package ExtUtils::CBuilder::Platform::Windows::BCC;

our $VERSION = '0.280231'; # VERSION

use strict;
use warnings;

sub format_compiler_cmd {
  my ($self, %spec) = @_;

  foreach my $path ( @{ $spec{includes} || [] },
                     @{ $spec{perlinc}  || [] } ) {
    $path = '-I' . $path;
  }

  %spec = $self->write_compiler_script(%spec)
    if $spec{use_scripts};

  return [ grep {defined && length} (
    $spec{cc}, '-c'         ,
    @{$spec{includes}}      ,
    @{$spec{cflags}}        ,
    @{$spec{optimize}}      ,
    @{$spec{defines}}       ,
    @{$spec{perlinc}}       ,
    "-o$spec{output}"       ,
    $spec{source}           ,
  ) ];
}

sub write_compiler_script {
  my ($self, %spec) = @_;

  my $script = File::Spec->catfile( $spec{srcdir},
                                    $spec{basename} . '.ccs' );

  $self->add_to_cleanup($script);

  print "Generating script '$script'\n" if !$self->{quiet};

  my $SCRIPT = IO::File->new( ">$script" )
    or die( "Could not create script '$script': $!" );

  # XXX Borland "response files" seem to be unable to accept macro
  # definitions containing quoted strings. Escaping strings with
  # backslash doesn't work, and any level of quotes are stripped. The
  # result is a floating point number in the source file where a
  # string is expected. So we leave the macros on the command line.
  print $SCRIPT join( "\n",
    map { ref $_ ? @{$_} : $_ }
    grep defined,
    delete(
      @spec{ qw(includes cflags optimize perlinc) } )
  );

  push @{$spec{includes}}, '@"' . $script . '"';

  return %spec;
}

sub format_linker_cmd {
  my ($self, %spec) = @_;

  foreach my $path ( @{$spec{libpath}} ) {
    $path = "-L$path";
  }

  push( @{$spec{startup}}, 'c0d32.obj' )
    unless ( $spec{startup} && @{$spec{startup}} );

  %spec = $self->write_linker_script(%spec)
    if $spec{use_scripts};

  return [ grep {defined && length} (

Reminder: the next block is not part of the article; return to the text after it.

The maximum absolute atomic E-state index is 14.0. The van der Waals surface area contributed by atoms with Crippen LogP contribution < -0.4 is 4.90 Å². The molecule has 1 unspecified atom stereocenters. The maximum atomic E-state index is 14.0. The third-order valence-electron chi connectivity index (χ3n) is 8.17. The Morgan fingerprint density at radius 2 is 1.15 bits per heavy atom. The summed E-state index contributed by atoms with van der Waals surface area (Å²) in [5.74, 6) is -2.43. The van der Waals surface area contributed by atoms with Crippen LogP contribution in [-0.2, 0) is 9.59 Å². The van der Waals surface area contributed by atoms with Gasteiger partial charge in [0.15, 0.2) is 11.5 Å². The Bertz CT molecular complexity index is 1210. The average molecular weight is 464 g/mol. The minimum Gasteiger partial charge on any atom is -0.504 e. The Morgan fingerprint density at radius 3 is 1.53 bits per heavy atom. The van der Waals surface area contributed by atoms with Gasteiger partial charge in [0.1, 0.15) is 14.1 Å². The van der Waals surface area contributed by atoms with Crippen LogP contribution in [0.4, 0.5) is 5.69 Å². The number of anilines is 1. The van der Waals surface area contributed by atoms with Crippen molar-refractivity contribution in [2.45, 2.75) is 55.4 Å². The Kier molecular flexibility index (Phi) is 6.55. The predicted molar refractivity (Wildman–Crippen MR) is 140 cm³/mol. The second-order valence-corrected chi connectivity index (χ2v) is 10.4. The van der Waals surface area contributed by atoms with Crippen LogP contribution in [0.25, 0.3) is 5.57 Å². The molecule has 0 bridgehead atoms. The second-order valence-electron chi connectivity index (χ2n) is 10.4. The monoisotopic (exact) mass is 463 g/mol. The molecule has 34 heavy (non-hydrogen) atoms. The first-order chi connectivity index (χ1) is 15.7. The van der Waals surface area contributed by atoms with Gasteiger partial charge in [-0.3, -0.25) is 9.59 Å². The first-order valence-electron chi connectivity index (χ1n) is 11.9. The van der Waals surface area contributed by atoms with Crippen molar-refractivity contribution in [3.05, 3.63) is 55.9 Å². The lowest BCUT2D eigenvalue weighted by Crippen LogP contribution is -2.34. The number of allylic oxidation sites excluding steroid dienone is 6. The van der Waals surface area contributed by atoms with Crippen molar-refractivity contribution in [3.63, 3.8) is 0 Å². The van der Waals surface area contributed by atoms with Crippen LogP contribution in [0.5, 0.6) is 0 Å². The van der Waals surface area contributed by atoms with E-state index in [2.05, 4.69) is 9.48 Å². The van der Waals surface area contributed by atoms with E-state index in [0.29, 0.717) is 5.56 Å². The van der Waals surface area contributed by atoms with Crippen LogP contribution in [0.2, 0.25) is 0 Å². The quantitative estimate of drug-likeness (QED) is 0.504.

$spec{ld}               ,
    @{$spec{lddlflags}}     ,
    @{$spec{libpath}}       ,
    @{$spec{other_ldflags}} ,
    @{$spec{startup}}       ,
    @{$spec{objects}}       , ',',
    $spec{output}           , ',',
    $spec{map_file}         , ',',
    $spec{libperl}          ,
    @{$spec{perllibs}}      , ',',
    $spec{def_file}
  ) ];
}

sub write_linker_script {
  my ($self, %spec) = @_;

  # To work around Borlands "unique" commandline syntax,
  # two scripts are used:

  my $ld_script = File::Spec->catfile( $spec{srcdir},
                                       $spec{basename} . '.lds' );
  my $ld_libs   = File::Spec->catfile( $spec{srcdir},
                                       $spec{basename} . '.lbs' );

  $self->add_to_cleanup($ld_script, $ld_libs);

  print "Generating scripts '$ld_script' and '$ld_libs'.\n" if !$self->{quiet};

  # Script 1: contains options & names of object files.
  my $LD_SCRIPT = IO::File->new( ">$ld_script" )
    or die( "Could not create linker script '$ld_script': $!" );

  print $LD_SCRIPT join( " +\n",
    map { @{$_} }
    grep defined,
    delete(
      @spec{ qw(lddlflags libpath other_ldflags startup objects) } )
  );

  # Script 2: contains name of libs to link against.
  my $LD_LIBS = IO::File->new( ">$ld_libs" )
    or die( "Could not create linker script '$ld_libs': $!" );

  print $LD_LIBS join( " +\n",
     (delete $spec{libperl}  || ''),
    @{delete $spec{perllibs} || []},
  );

  push @{$spec{lddlflags}}, '@"' . $ld_script  . '"';
  push @{$spec{perllibs}},  '@"' . $ld_libs    . '"';

  return %spec;
}

1;